Advanced Wastewater Treatment Plant with Cannibal Solids Reduction
Calif., is discharged into Basalt Pond. In order for the city to continue doing this, the North Coast Regional Water Quality Control Board (RWQCB) required that Healdsburg's existing secondary plant be upgraded to perform Advanced Wastewater Treatment (AWT) as required in the city's NPDES permit. City officials selected HDR to provide project scoping, a basis of design report, design, bidding, equipment pre-purchase assistance and construction management and engineering services for the new treatment plant.
The plant was designed to treat 1.4 million gallons per day (mgd) during average dry weather flow (ADWF) and 7.0 mgd (with flow equalization) in peak hours. This plant utilizes a membrane bioreactor (MBR) system that combines a secondary biological treatment process, along with an immersed membrane process, to separate suspended solids from water using a very fine filter. Using MBR technology allows the Healdsburg facility to maximize long-term system value that extends beyond the initial capital cost because of benefits like better use of existing space, simplified operation and consistently higher quality effluent.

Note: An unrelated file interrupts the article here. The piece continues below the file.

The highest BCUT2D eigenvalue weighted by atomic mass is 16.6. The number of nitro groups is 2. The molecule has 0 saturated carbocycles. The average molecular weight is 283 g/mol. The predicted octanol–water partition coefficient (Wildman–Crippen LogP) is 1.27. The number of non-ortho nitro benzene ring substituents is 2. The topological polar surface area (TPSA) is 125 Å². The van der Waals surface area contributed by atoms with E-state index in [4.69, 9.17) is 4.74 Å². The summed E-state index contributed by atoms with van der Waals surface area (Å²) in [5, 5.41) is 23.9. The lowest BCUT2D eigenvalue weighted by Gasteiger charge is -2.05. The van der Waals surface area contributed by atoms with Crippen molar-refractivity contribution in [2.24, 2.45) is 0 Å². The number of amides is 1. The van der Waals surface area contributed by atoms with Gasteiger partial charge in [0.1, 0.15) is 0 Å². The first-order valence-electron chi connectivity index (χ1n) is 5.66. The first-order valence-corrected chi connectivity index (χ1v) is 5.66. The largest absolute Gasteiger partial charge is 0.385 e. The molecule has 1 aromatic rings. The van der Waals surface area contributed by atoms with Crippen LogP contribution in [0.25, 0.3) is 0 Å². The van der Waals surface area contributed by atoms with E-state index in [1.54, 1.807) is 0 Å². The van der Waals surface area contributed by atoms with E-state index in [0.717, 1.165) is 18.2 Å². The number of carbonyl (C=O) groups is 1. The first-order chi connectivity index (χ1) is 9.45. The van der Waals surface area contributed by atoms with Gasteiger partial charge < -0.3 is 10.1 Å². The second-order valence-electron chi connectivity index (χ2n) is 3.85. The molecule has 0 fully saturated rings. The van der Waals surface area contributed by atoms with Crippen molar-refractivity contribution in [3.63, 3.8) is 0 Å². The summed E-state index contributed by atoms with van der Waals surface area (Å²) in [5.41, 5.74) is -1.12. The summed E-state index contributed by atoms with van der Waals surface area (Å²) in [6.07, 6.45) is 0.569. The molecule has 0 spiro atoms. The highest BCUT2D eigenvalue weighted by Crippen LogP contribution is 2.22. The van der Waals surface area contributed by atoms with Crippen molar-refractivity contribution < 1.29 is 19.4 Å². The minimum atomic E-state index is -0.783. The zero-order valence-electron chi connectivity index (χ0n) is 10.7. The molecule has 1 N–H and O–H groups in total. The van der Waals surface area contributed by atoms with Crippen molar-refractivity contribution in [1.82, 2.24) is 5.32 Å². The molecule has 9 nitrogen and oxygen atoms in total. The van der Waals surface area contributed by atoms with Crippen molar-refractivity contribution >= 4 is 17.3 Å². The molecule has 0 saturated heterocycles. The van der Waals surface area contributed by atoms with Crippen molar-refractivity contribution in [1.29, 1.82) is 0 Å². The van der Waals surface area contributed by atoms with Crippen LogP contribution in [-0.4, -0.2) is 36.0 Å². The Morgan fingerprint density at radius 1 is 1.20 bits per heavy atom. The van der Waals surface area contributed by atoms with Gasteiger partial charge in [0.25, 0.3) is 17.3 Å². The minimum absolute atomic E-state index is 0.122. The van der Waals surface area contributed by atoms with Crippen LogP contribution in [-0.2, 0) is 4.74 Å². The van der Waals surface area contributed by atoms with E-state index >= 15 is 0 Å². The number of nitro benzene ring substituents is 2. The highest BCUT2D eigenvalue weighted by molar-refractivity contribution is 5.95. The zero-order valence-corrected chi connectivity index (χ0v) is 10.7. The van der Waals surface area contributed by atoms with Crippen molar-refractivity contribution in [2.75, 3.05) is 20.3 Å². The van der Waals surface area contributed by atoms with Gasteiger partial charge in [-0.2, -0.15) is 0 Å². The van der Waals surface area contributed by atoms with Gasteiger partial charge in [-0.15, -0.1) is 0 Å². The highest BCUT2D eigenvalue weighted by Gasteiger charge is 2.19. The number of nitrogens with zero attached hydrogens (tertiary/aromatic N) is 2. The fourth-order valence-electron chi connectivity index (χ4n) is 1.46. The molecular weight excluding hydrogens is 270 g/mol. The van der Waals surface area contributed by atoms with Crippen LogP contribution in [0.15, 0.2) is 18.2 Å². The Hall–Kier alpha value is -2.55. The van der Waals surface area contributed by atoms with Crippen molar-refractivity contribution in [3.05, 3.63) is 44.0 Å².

Because the MBR process is the heart of the wastewater treatment plant, a sidestream screen located in the piping between the aeration basins and the membrane tanks was provided. This is to ensure that any debris entering the open aeration basins will be removed prior to the sensitive membrane process because the upstream processes are important to maximize the efficiency of the MBR system.
UV technology alternatives that are validated and certified to be used for California Title 22 reuse applications were evaluated. After economic and non-economic evaluations were completed based on Healdsburg's site specific results, the HDR team recommended an open channel UV reactor with a low pressure/high intensity UV disinfection lamp system for this project.
Sludge storage and handling relies on the cannibal process to reduce the quantity of solids handling requirements at the wastewater treatment plant. The solids handling system includes a storage tank (aerobic digester), fine screens and a final sludge dewatering device and its controls, which are housed in a masonry building.